1911 Encyclopædia Britannica/John, King of Saxony
JOHN (1801–1873), king of Saxony, son of Prince Maximilian of Saxony and his wife Caroline of Parma (d. 1804), was born at Dresden on the 12th of December 1801. As a boy he took a keen interest in literature and art (also in history, law, and political science), and studied with the greatest ardour classical and German literature (Herder, Schiller, Goethe). He soon began to compose poetry himself, and drew great inspiration from a journey in Italy (1821–1822), the pleasure of which was however darkened by the death of his brother Clemens. In Pavia the prince met with Biagioli’s edition of Dante, and this gave rise to his lifelong and fruitful studies of Dante. The first part of his German translation of Dante was published in 1828, and in 1833 appeared the complete work, with a valuable commentary, which met with a great success. Several new editions appeared under his constant supervision, and he collected a complete library of works on Dante.
On his return from Italy he was betrothed to Princess Amalia of Bavaria, daughter of King Maximilian Joseph. He thus became the brother-in-law of Frederick William IV., king of Prussia, with whom he had a deep and lasting friendship. His wife Amalia died on the 8th of November 1877, having borne him nine children, two of whom, Albert and George, later became kings of Saxony.
On his return to Dresden, John was called in 1822 to the privy board of finance (Geheimes Finanzkollegium) and in 1825 became its vice-president. Under the leadership of the president, Freiherr von Manteuffel, he acquired a thorough knowledge of administration and of political economy, and laid the foundations of that conservatism which he retained throughout life. These new activities did not, however, interrupt his literary and artistic studies. He came into still closer relations with politics and government after his entry into the privy council in 1830. During the revolution in Saxony he helped in the pacification of the country, became commandant of the new national guard, the political tendencies of which he tried to check, and took an exceptionally active part in the organization of the constitution of the 4th of September 1831 and especially in the deliberations of the upper chamber, where he worked with unflagging energy and great ability. Following the example of his father, he taught his children in person, and had a great influence on their education. On the 12th of August 1845, during a stay at Leipzig, the prince was the object of hostile public demonstrations, the people holding him to be the head of an alleged ultramontane party at court, and the revolution of 1848 compelled him to interrupt his activities in the upper chamber. Immediately after the suppression of the revolution he resumed his place and took part chiefly in the discussion of legal questions. He was also interested in the amalgamation of the German historical and archaeological societies. On the death of his brother Frederick Augustus II., John became, on the 9th of August 1854, king of Saxony. As king he soon won great popularity owing to his simplicity, graciousness and increasingly evident knowledge of affairs. In his policy as regards the German confederation he was entirely on the side of Austria. Though not opposed to a reform of the federal constitution, he held that its maintenance under the presidency of Austria was essential. This view he supported at the assembly of princes at Frankfort in August and September 1863. He was unable to uphold his views against Prussia, and in the war of 1866 fought on the side of Austria. It was with difficulty that, on the conclusion of peace, Austrian diplomacy succeeded in enabling the king to retain his crown. After 1866 King John gradually became reconciled to the new state of affairs. He entered the North German confederation, and in the war of 1870–71 with France his troops fought with conspicuous courage. He died at Dresden on the 29th of October 1873.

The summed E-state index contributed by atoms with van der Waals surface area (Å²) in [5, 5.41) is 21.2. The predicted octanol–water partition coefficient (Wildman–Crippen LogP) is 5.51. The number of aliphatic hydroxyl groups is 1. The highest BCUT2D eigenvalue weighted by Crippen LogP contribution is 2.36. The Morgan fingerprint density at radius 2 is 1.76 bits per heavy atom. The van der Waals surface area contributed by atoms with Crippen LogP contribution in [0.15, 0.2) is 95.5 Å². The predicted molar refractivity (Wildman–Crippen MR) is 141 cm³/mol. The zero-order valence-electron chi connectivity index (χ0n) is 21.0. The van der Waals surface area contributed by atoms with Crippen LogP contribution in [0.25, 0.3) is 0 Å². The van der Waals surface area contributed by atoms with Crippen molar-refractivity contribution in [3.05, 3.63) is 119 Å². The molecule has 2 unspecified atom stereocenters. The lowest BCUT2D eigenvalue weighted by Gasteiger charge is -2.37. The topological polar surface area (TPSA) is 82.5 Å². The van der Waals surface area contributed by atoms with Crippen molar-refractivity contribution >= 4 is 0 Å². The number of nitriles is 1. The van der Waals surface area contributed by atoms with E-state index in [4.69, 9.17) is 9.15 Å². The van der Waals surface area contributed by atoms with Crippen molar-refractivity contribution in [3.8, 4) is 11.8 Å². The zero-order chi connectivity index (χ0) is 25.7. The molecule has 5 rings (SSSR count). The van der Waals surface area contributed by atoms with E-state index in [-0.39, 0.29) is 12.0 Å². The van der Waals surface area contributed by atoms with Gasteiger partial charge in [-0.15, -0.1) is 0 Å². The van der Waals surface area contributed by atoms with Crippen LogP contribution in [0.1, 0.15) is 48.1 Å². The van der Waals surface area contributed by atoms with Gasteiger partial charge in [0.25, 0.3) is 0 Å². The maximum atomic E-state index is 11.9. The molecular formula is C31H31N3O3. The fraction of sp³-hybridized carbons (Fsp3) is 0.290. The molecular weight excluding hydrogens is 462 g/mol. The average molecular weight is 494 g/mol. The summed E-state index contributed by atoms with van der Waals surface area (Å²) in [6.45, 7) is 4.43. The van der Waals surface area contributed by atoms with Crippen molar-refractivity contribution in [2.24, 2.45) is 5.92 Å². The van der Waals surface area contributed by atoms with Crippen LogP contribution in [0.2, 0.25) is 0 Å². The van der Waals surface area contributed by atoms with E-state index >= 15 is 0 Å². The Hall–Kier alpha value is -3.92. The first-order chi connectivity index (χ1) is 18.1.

See J. Petzholdt, “Zur Litteratur des Königs Johann,” Neuer Anzeiger für Bibliographie (1858,1859,1871,1873,1874); “Aphorismen über unsern König J.,” Bote von Geising (1866–1869); Das Büchlein vom König Johann (Leipzig, 1867); H. v. Treitschke, Preussische Jahrbücher 23 (1869); A. Reumont, “Elogio di Giovanni, Rè di Sassonia,” Dagli Atti della Accademia della Crusca (Florence, 1874); J. P. von Winterstein, Johann, König von Sachsen (Dresden, 1878), and in Allgemeine Deutsche Biographie (1881); H. Ermisch, Die Wettiner und die Landesgeschichte (Leipzig, 1902); O. Kaemmel, Sächsische Geschichte (Leipzig, 1899, Sammlung Göschen).